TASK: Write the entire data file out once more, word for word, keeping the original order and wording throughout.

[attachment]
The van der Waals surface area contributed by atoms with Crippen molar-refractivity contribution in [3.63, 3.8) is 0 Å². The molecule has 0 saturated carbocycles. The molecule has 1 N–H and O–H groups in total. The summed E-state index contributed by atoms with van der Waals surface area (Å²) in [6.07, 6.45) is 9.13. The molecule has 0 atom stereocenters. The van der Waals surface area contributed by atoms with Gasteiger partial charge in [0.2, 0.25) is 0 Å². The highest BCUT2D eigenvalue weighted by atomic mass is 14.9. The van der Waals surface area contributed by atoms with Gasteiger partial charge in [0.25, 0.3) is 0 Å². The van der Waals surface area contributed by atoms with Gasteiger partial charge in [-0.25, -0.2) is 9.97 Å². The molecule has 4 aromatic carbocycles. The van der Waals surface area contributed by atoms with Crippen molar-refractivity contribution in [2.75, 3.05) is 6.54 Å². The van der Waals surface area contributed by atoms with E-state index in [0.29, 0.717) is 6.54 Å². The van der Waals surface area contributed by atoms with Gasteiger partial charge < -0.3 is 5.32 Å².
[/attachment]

The van der Waals surface area contributed by atoms with Crippen molar-refractivity contribution in [3.63, 3.8) is 0 Å². The molecule has 0 saturated carbocycles. The molecule has 1 N–H and O–H groups in total. The summed E-state index contributed by atoms with van der Waals surface area (Å²) in [6.07, 6.45) is 9.13. The molecule has 0 atom stereocenters. The van der Waals surface area contributed by atoms with Gasteiger partial charge in [0.2, 0.25) is 0 Å². The highest BCUT2D eigenvalue weighted by atomic mass is 14.9. The van der Waals surface area contributed by atoms with Gasteiger partial charge in [0.25, 0.3) is 0 Å². The van der Waals surface area contributed by atoms with Gasteiger partial charge in [-0.25, -0.2) is 9.97 Å². The molecule has 4 aromatic carbocycles. The van der Waals surface area contributed by atoms with Crippen molar-refractivity contribution in [2.75, 3.05) is 6.54 Å². The van der Waals surface area contributed by atoms with E-state index in [0.29, 0.717) is 6.54 Å². The van der Waals surface area contributed by atoms with Gasteiger partial charge < -0.3 is 5.32 Å².